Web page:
As R&D costs rise steadily and restrictions on profit squeeze tighter, pharma companies must maintain large commercial and development portfolios in order to remain competitive.
Last Updated: 27-Aug-2010
It is a palpable fact that you cannot work in the pharmaceutical industry of the 21st century without coming across a merger or acquisition at some time in your career.
As R&D costs rise steadily and restrictions on profit squeeze tighter, pharma companies must maintain large commercial and development portfolios in order to remain competitive. The easiest way to increase your product line is, of course, to buy or in some way amalgamate with another company with an established and complementary portfolio itself.
Since the 1980’s pharmaceutical companies have been constantly merging with and acquiring others – and there is nothing to suggest that this is likely to change in the immediate future. Indeed, the practice has now spread to the CRO sector – the small to medium size companies that started up in the ‘80’s and ‘90’s are, one by one, being swallowed up by the bigger global organisations.
So what does this mean to you, the humble employee, caught up in the wake of the boardroom battles?
The likely “restructuring” resulting from the coming together of two organisations immediately makes one anxious – will I lose my job? Will I have to change my role? Will I like my new boss?
Whispered rumours of “downsizing” start to spread – how many will go? Who will go? Will I be one of them?
All of this uncertainty makes for a very stressful working environment and, for the unprepared this can be a very harrowing experience. Fortunately, there are many things that you can do to help yourself through such difficult times:
Try not to get drawn into negative, destructive conversations with others. Time spent discussing the positive implications of the merger for yourself and your colleagues (and there will be many!) is not only a much more constructive use of you time but will also help you focus on continuing to perform your current role to the best of your ability. Your performance will almost certainly be recognised and rewarded within the new organisation.
If there are any opportunities to be proactively involved with the restructuring of the new organisation, take them! Volunteer to sit on working parties or committees looking at the integration of the two cultures. Attend staff briefings and ask questions about any aspects of the change process that are worrying you. If possible, try to determine whether there are any timescales in place for various aspects of the integration process to be completed – this will help you to know where you are in the big scheme of things.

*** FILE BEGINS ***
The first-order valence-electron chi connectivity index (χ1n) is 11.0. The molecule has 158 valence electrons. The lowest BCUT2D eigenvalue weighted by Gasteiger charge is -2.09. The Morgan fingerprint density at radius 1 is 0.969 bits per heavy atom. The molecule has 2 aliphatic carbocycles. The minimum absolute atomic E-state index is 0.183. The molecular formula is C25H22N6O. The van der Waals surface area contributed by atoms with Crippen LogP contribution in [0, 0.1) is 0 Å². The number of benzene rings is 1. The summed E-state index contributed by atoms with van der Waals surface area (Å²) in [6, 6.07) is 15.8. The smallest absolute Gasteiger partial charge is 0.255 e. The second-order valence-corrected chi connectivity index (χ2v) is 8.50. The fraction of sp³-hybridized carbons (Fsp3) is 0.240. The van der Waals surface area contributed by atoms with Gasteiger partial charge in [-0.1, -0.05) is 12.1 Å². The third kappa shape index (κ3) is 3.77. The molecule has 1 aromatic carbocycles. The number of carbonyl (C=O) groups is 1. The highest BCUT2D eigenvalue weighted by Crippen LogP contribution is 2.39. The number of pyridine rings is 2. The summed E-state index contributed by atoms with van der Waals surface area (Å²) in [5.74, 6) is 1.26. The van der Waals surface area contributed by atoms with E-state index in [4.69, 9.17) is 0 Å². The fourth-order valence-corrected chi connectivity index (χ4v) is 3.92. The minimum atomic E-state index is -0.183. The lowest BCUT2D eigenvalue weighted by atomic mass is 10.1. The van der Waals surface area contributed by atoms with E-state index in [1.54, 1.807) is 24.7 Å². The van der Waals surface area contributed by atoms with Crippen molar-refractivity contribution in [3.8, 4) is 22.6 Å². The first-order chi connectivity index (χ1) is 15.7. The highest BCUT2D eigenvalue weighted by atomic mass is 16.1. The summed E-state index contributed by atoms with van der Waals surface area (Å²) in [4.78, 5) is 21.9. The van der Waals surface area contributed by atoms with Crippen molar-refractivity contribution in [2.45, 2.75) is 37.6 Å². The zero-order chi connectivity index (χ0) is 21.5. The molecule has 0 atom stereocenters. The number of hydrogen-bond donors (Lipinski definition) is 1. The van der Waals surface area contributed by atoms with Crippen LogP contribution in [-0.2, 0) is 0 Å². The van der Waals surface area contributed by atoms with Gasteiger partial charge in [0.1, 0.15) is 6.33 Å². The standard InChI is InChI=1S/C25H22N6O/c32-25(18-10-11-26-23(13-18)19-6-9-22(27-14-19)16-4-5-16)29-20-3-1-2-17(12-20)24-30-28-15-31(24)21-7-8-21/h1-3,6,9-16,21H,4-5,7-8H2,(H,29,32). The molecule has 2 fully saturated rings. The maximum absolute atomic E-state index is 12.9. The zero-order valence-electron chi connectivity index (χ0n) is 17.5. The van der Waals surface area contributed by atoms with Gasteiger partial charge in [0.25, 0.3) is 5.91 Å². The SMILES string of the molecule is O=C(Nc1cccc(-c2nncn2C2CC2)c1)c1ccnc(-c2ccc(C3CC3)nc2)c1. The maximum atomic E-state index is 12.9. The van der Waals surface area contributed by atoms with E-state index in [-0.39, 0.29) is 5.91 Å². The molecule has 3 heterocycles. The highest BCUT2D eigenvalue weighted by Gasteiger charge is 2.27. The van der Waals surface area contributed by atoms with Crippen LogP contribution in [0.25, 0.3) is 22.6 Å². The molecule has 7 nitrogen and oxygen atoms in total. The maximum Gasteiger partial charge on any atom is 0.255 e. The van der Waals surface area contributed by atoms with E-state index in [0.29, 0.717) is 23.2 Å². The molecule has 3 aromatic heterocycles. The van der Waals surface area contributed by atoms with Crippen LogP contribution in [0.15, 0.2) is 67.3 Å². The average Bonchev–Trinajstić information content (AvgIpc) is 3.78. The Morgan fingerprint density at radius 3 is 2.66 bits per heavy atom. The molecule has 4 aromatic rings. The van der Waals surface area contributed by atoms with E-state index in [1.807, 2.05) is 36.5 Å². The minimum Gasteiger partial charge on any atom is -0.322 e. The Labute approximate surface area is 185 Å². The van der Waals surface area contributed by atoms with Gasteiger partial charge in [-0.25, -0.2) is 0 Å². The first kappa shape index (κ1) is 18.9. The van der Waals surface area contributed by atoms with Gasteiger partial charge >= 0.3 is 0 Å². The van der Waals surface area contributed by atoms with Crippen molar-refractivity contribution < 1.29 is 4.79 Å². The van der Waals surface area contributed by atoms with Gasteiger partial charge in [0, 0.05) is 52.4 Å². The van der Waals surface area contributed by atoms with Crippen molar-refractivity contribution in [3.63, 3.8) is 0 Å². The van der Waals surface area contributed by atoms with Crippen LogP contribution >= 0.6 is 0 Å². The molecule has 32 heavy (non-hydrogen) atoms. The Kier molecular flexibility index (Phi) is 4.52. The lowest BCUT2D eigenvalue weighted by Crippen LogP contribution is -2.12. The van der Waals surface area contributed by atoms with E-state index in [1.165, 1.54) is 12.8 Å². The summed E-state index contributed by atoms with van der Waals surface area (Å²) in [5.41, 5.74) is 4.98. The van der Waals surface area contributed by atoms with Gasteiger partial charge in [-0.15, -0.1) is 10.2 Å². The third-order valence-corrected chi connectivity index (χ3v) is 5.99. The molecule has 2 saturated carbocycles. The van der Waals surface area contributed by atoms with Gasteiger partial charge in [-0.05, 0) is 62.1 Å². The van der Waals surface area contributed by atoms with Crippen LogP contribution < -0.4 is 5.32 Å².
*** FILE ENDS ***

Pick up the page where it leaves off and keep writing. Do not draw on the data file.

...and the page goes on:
In the early days, find out as much as you can about the ”other” company – how are they structured? What are their processes? What is their culture? Get to know those working within the organisation as soon as possible and discuss the similarities and differences in your ways of working. Be enthusiastic about combining best practice from both “sides” - avoid thinking in terms of “them and us”. Remember they feel as uncertain as you do!
Of course, if you do find your position redundant and need to find a new job, you should remember that you are not alone. There are a number of recruitment organisations who can help you in your search but remember to be selective - flooding the market with your CV will not reflect well on your candidacy. Make sure that you keep control of your job search and always insist that consultants discuss possible vacancies with you before submitting your details for consideration. Choose a resourcing partner who is recommended to you by friends or colleagues and who have a range of opportunities to offer you.
Futures Resourcing Ltd has just such a reputation for candidate care – we offer practical advice on the direction of your career and how to structure your CV for the type of role you seek. At Futures YOU, our candidates, are our most precious resource and we will work with you to ensure that, not only are you quickly back in work but in the right job too!
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